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Utah twins graduate, reflect on refugee parents’ sacrifices

Sisters Asma Dahir, left, and Anisa Dahir take photos before their graduation ceremony at Westminster College in Salt Lake City, Utah on Friday, May 7, 2021. The graduation of the twin sisters from a refugee family marked a key milestone in a journey that is a testament to their hard work, their parents’ insistence that they place a high value on educational opportunities, and the collective efforts of those who helped two little girls who spoke only Somali when they started kindergarten. (Laura Seitz/The Deseret News via AP)

By MARJORIE CORTEZ, SALT LAKE CITY (AP) — Twin sisters Anisa Dahir and Asma Dahir walked briskly, in high heels no less, up a ramp to the stage where they would be awarded college diplomas and congratulated by Westminster College President Beth Dobkin.
The commencement in Salt Lake City earlier this month marked a key milestone in a journey that is a testament to their hard work, their refugee parents’ insistence that they place a high value on educational opportunities, and the collective efforts of educators and community members who helped two little girls who spoke only Somali when they started kindergarten become college graduates, the Deseret News reported.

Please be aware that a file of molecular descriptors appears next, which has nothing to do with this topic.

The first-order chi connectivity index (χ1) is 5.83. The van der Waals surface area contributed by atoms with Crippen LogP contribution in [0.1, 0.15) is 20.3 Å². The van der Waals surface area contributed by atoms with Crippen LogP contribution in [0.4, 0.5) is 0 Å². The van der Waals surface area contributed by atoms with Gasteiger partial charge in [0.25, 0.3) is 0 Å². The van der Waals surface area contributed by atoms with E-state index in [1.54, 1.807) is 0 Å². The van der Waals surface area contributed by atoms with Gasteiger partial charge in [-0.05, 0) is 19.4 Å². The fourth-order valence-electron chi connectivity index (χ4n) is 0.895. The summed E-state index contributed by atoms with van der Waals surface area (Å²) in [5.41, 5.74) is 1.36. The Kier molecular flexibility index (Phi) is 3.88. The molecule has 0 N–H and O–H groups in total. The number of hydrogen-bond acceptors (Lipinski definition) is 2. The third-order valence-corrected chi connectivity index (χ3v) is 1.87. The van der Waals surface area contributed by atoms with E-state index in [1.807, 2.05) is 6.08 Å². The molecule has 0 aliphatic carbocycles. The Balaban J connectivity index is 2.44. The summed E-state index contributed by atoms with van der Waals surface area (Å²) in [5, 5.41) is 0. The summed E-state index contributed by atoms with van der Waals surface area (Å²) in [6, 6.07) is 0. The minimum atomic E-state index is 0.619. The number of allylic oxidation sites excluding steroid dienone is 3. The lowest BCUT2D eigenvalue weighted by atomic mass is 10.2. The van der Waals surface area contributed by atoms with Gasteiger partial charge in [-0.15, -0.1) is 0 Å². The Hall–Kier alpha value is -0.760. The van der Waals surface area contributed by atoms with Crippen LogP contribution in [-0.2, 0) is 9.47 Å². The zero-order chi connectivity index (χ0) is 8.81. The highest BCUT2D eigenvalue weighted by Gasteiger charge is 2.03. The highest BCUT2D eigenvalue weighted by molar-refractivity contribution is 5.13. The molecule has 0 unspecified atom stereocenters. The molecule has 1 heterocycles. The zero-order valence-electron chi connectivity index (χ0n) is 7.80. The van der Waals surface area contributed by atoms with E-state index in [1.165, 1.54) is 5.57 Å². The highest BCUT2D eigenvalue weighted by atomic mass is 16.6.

The Dahir sisters were born in the United States, but their parents and older siblings were refugees in East Africa who were resettled in Utah.
“My mom, she repeated this proverb to us since we were kids. ‘Aqoon la’aan wa iftiin la’aan,’ which translates to ‘Without education, there will be no light,’” Anisa Dahir said.
Recently, the Dahir family celebrated their twin daughters’ graduation. Each earned a bachelor’s degree in public health and are Honors College graduates.
“Showing my mom that her words are coming true and we’re living through it right now, it’s just so rewarding and so fun. So yeah, I’m just basically just so excited and so happy. It’s a lot of feelings, but mostly happiness and joy,” Anisa Dahir said on graduation day.
Asma Dahir, in an interview a week after graduation, said walking in the ceremony “was like a testimony to our parents that their girls did it, and their sacrifice to coming to America and surviving through civil war and raising us in a foreign land with foreign culture and foreign language was all worth it.”
According to the U.N. Refugee Agency, there are at least 79.5 million people worldwide who have been forced to flee their homes. Among them are some 26 million refugees and roughly half of them are under age of 18.
After a historically low number of refugee resettlements in the United States during the Trump administration, President Joe Biden announced earlier this month that he is revising the nation’s annual refugee admission cap to 62,500 for this fiscal year, up from 15,000.
The United States’ refugee admissions program “embodies America’s commitment to protect the most vulnerable, and to stand as a beacon of liberty and refuge to the world. It’s a statement about who we are, and who we want to be. So we are going to rebuild what has been broken and push hard to complete the rigorous screening process for those refugees already in the pipeline for admission,” a statement from the White House said in part.

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